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LIYAO JR. VS LIYAO FACTS: On November 29,1976, William Liyao, Jr., represented by his mother Corazon G.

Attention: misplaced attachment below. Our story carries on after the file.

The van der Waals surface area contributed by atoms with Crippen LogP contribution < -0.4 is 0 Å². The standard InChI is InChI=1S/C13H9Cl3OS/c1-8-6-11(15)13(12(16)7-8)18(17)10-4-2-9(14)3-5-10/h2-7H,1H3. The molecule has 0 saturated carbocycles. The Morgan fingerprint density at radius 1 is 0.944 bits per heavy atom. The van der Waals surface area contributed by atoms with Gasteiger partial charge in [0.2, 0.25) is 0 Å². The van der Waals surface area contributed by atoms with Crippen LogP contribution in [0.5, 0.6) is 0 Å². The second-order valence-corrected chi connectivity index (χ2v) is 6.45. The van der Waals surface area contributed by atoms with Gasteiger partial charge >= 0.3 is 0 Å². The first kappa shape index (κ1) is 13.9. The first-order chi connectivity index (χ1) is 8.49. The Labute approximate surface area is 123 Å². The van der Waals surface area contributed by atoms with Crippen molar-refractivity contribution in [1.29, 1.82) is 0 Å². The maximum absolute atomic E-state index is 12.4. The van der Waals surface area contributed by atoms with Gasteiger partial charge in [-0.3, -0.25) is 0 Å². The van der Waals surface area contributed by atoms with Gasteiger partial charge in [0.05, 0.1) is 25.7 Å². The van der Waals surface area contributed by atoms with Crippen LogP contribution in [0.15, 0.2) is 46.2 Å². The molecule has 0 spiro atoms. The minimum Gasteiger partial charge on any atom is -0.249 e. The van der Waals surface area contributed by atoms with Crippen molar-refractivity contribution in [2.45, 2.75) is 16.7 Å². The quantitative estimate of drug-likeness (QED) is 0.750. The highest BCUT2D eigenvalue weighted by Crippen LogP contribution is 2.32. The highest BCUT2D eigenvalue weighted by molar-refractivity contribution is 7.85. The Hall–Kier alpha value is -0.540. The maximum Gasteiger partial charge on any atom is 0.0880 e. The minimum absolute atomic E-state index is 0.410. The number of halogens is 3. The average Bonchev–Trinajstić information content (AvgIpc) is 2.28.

Garcia, filed an action for compulsory recognition as the illegitimate (spurious) child of the late William Liyao. Corazon G. Garcia is legally married to but living separately from Ramon M. Yulo for more than ten (10) years at the time of the institution of the said civil case. Corazon cohabited with the late William Liyao from 1965 up to the time of Williams untimely demise on December 2, 1975. On June 9, 1975, Corazon gave birth to William Liyao, Jr. During her three (3) day stay at the hospital, William Liyao visited and stayed with her and the new born baby, William, Jr. (Billy). All the medical and hospital expenses, food and clothing were paid under the account of William Liyao. William Liyao even asked his confidential secretary, Mrs. Virginia Rodriguez, to secure a copy of Billys birth certificate. He likewise instructed Corazon to open a bank account for Billy with the Consolidated Bank and Trust Company and gave weekly amounts to be deposited therein. William Liyao would bring Billy to the office, introduce him as his good looking son and had their pictures taken together. During the lifetime of William Liyao, several pictures were taken showing, among others, William Liyao and Corazon together. Respondents, on the other hand, painted a different picture of the story. ISSUE: May petitioner impugn his own legitimacy to be able to claim from the estate of his supposed father, William Liyao? HELD: No. Under the New Civil Code, a child born and conceived during a valid marriage is presumed to be legitimate. The fact that Corazon Garcia had been living separately from her husband, Ramon Yulo, at the time petitioner was conceived and born is of no moment. It is settled that a child born within a valid marriage is presumed legitimate even though the mother may have declared against its legitimacy or may have been sentenced as an adulteress. We cannot allow petitioner to maintain his present petition and subvert the clear mandate of the law that only the husband, or in exceptional circumstances, his heirs, could impugn the legitimacy of a child born in a valid and subsisting marriage. The child himself cannot choose his own filiation. If the husband, presumed to be the father does not impugn the legitimacy of the child, then the status of the child is fixed, and the latter cannot choose to be the child of his mothers alleged paramour. The legitimacy of the child can be impugned only in a direct action brought for that purpose, by the proper parties and within the period limited by law. Considering the foregoing, we find no reason to discuss the sufficiency of the evidence presented by both parties on the petitioners claim of alleged filiation with the late William Liyao. In any event, there is no clear, competent and positive evidence presented by the petitioner that his alleged father had admitted or recognized his paternity.